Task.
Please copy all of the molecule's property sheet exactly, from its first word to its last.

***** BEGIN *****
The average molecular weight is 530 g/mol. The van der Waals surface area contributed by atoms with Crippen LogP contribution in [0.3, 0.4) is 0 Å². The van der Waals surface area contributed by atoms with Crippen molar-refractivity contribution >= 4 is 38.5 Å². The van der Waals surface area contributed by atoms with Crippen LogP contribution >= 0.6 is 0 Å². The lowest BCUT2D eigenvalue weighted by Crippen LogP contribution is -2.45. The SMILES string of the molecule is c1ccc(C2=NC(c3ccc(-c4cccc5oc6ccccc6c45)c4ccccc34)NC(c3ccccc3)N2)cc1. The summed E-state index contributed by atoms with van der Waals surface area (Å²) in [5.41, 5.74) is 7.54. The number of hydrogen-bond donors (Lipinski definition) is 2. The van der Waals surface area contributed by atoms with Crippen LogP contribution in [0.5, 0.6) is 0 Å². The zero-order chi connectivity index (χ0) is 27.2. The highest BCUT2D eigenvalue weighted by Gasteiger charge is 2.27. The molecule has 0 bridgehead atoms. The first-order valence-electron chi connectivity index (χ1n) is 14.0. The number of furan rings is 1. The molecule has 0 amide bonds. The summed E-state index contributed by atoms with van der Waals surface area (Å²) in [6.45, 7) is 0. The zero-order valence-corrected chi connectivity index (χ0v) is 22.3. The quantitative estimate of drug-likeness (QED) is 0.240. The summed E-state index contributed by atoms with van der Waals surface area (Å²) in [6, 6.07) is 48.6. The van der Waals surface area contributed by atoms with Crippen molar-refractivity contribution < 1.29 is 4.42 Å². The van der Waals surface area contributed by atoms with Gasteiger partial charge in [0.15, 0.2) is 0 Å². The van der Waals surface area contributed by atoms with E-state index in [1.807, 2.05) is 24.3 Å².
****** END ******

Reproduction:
The average molecular weight is 530 g/mol. The van der Waals surface area contributed by atoms with Crippen LogP contribution in [0.3, 0.4) is 0 Å². The van der Waals surface area contributed by atoms with Crippen molar-refractivity contribution >= 4 is 38.5 Å². The van der Waals surface area contributed by atoms with Crippen LogP contribution >= 0.6 is 0 Å². The lowest BCUT2D eigenvalue weighted by Crippen LogP contribution is -2.45. The SMILES string of the molecule is c1ccc(C2=NC(c3ccc(-c4cccc5oc6ccccc6c45)c4ccccc34)NC(c3ccccc3)N2)cc1. The summed E-state index contributed by atoms with van der Waals surface area (Å²) in [5.41, 5.74) is 7.54. The number of hydrogen-bond donors (Lipinski definition) is 2. The van der Waals surface area contributed by atoms with Crippen LogP contribution in [0.5, 0.6) is 0 Å². The zero-order chi connectivity index (χ0) is 27.2. The highest BCUT2D eigenvalue weighted by Gasteiger charge is 2.27. The molecule has 0 bridgehead atoms. The first-order valence-electron chi connectivity index (χ1n) is 14.0. The number of furan rings is 1. The molecule has 0 amide bonds. The summed E-state index contributed by atoms with van der Waals surface area (Å²) in [6.45, 7) is 0. The zero-order valence-corrected chi connectivity index (χ0v) is 22.3. The quantitative estimate of drug-likeness (QED) is 0.240. The summed E-state index contributed by atoms with van der Waals surface area (Å²) in [6, 6.07) is 48.6. The van der Waals surface area contributed by atoms with Crippen molar-refractivity contribution < 1.29 is 4.42 Å². The van der Waals surface area contributed by atoms with Gasteiger partial charge in [0.15, 0.2) is 0 Å². The van der Waals surface area contributed by atoms with E-state index in [1.807, 2.05) is 24.3 Å².